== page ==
Snow falls occasionally here in Northern Virginia, usually no more than about 4 or 5 inches at a time, and it’s a chance for fun followed by a quick melting, but we have more than our normal share of snow this winter. We still have plenty of snow on the ground leftover from the back-to-back blizzards two weeks ago, which dumped almost 30 inches on us. The DC area set a new record for winter snowfall, beating the previous record set in the winter of 1898-99, and our county has received over 75 inches this winter, far above our average of 23 inches.
Just yesterday I finally saw some grass peeping out from beneath its heavy white blanket, a sign that our winter may yet return to normal. Though the snow is down about a foot from a week ago, the garden is still buried and we haven’t been able to start spring preparations. I predict a very messy mud season to come.
Summer seems very far away.
Though we are frozen indoors this winter, we have been able to enjoy the fruits of summer using the garden produce we preserved during the season. In summer and autumn we process large amounts of homegrown basil into pesto and freeze it in small containers for winter meals. This month we experimented with our frozen sun-dried tomato pesto in hummus, a variation on our slow roasted tomato hummus, but a basic basil pesto will also work. Though we have months to go before smelling the scent of fresh basil in the garden again, the flavor reminded us of the warm summer to come.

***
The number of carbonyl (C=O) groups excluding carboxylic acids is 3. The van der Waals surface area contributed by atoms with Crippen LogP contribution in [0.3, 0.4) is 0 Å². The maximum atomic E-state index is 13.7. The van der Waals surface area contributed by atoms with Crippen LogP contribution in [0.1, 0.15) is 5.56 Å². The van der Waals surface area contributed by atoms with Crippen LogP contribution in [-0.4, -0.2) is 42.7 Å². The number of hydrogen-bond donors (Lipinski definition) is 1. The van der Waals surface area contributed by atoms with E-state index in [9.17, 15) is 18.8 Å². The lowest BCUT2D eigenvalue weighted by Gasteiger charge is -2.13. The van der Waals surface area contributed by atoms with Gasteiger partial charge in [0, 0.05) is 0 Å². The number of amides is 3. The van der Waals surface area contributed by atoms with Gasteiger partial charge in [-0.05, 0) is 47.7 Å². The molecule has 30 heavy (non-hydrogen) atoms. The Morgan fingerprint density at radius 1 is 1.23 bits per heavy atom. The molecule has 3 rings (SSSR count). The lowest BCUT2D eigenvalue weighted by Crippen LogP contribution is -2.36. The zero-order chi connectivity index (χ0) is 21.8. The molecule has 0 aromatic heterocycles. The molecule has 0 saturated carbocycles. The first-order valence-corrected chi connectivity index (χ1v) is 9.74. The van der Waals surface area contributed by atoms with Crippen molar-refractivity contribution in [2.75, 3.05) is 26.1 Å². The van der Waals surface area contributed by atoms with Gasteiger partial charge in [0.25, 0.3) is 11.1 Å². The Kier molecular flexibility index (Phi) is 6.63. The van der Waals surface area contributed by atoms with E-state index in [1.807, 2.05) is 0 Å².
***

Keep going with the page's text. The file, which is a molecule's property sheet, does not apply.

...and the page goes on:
This is my contribution to Grow Your Own, a blogging event that celebrates the dishes we create from foods we’ve grown, raised, foraged, or hunted ourselves. Nate and Annie of House of Annie have graciously volunteered to help out with Grow Your Own while we tend to some family matters this winter, and they are our hosts for this round, so be sure to visit their blog for more information about submitting your post. If you are new to the event, you can read more about the rules for participating at the Grow Your Own page.
Makes about 3 cups.
1 (15 ounce/425 g) can garbanzo beans, drained and rinsed
1/4 cup tahini (I prefer Ziyad brand, but any will do.)
1/2 cup sun-dried tomato pesto
3 or 4 cloves garlic, minced
2 to 3 tablespoons extra virgin olive oil
In the bowl of the food processor, add the beans, tahini, pesto, and garlic. Process for a few seconds to get the mixture started. While the processor runs, begin drizzling in the seasoned olive oil, starting with 2 tablespoons, adding more as necessary to create a smooth paste. Serve with raw vegetables, whole wheat pita chips, or baguette slices, and also good as a sandwich condiment.